Unfortunately, no matter how common and normal someone’s personal struggle may be, they may feel embarrassed or ashamed about it. There is an enormous effort across many different industries—suicide prevention, mental health, intimate partner or sexual violence to name a few—focused on removing the stigma and societal judgment associated with these issues. While those efforts are certainly helping, shame remains a barrier to getting help for many people in need of assistance. They may have a tough time saying aloud what they’re going through. They may be afraid that someone will overhear the conversation. Think of a LGBTQIA teen who is working through their identity and struggling with how or when to come out to friends or family. They may be very averse to making a phone call that could easily be overheard by parents, siblings, or friends. Or, consider a young woman who has recently been raped or sexually assaulted by someone she knew and thought she could trust. She could be feeling shocked, betrayed, and may even be blaming herself. In these and other scenarios, the person is likely feeling scared and vulnerable, and being able to type about it privately, silently, and anonymously with a caring and confidential source may be much more appealing than making a call.
Sometimes the need for silent communication isn’t so much about preference as it is about self-preservation. Voice communication could actually prove dangerous in certain situations. A few years ago there was a very powerful ad shown during the Superbowl by the group NO MORE. The ad featured shots of the interior of a home in disarray, with items knocked over and strewn on the floor. As we see these visuals we hear a recorded 9-1-1 call between a woman and an operator, though oddly the woman is trying to order a pizza. At first confused and taken aback, the 9-1-1 operator realizes that the woman’s “pizza” call is a ploy to foil an abusive partner because she is unable to call out for help but needs an officer to visit the home. You can watch the ad here.
The ad reminds us of the importance of silent communication for the purposes of safety in certain scenarios, and even 9-1-1 and other emergency centers are responding by text-enabling their services. Not all situations are as dire as the one shown in the ad where there is an active, life-threatening attack. While some may need a silent way to request active rescue, others may need to reach out to discretely chat or exchange SMS messages about their abuse to receive emotional support and empowerment without their abuser overhearing, which could escalate the situation and cause harm.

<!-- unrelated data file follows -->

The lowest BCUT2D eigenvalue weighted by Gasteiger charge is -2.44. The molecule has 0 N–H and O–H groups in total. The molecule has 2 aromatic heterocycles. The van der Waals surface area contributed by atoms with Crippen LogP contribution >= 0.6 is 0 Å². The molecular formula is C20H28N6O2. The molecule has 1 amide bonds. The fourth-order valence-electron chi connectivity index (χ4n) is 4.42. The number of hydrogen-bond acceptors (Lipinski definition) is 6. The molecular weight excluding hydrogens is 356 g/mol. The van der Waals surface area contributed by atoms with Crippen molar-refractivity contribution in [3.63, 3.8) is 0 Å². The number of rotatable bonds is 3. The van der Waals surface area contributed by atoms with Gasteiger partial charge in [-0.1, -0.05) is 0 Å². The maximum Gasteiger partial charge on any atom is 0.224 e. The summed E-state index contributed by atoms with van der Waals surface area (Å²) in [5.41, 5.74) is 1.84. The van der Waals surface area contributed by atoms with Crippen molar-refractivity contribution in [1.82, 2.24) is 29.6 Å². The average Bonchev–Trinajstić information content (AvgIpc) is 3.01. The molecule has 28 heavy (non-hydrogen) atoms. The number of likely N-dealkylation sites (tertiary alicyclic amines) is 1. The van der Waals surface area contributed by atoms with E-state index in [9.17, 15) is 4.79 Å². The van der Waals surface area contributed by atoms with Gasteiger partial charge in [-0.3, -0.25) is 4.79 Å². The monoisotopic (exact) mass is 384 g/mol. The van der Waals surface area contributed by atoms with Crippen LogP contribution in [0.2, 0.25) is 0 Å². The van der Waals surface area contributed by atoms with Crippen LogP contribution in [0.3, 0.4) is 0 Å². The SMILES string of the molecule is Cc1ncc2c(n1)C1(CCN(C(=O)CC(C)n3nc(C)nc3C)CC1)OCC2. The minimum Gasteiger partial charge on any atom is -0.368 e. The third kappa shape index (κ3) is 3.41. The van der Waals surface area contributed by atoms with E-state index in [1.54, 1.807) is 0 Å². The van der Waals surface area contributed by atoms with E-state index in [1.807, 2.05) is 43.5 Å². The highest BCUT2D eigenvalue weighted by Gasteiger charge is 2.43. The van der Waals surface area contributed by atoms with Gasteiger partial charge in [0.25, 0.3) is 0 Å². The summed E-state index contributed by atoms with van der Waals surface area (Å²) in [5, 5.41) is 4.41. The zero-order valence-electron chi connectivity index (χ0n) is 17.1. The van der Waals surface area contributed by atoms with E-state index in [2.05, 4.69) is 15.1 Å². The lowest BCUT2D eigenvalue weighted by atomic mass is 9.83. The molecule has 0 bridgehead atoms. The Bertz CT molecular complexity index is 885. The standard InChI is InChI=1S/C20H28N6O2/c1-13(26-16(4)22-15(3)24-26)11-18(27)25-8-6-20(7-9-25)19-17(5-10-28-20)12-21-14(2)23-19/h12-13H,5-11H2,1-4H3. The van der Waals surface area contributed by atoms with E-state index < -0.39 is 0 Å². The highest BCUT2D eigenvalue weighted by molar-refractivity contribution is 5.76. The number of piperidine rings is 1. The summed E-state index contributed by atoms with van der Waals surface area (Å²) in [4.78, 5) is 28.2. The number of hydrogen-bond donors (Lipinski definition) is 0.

When providing a community service, it’s important to be inclusive and mindful of the needs of different groups and cultures and mitigate potential access barriers. The Deaf community and people with disabilities in particular can become isolated from essential services when their needs aren’t accommodated.
Offering assistance through live chat and texting can ease the path for people who are disabled or deaf. When someone has a disability affecting their speech in some way, verbal communication can not only be less therapeutic, but it can add frustration to their situation. However, they may find written communication a viable alternative. And, while there are interpretation services such as video relay available to the Deaf community, many would prefer to communicate directly with a helpline counselor without a third party present, especially when discussing sensitive or private issues. Written communication directly between the deaf person and an organization’s volunteer or staff member may help them feel more connected with the agency and, by extension, any plans, referrals, or problem-solving strategies they arrived at with the specialist’s help.
Adding new communication channels to your service offerings requires a culture shift and open mind among leadership, program managers, and frontline staff alike. While there are some who need convincing, we hope by now the evidence is clear: Use of communication channels like chat or SMS/texting is not a passing fad. They have become widely adopted, permanent fixtures in our society. Offering these service alternatives is not just smart business practice needed to remain relevant, but a vital form of outreach to populations that find themselves cut off from needed services only offered on traditional channels.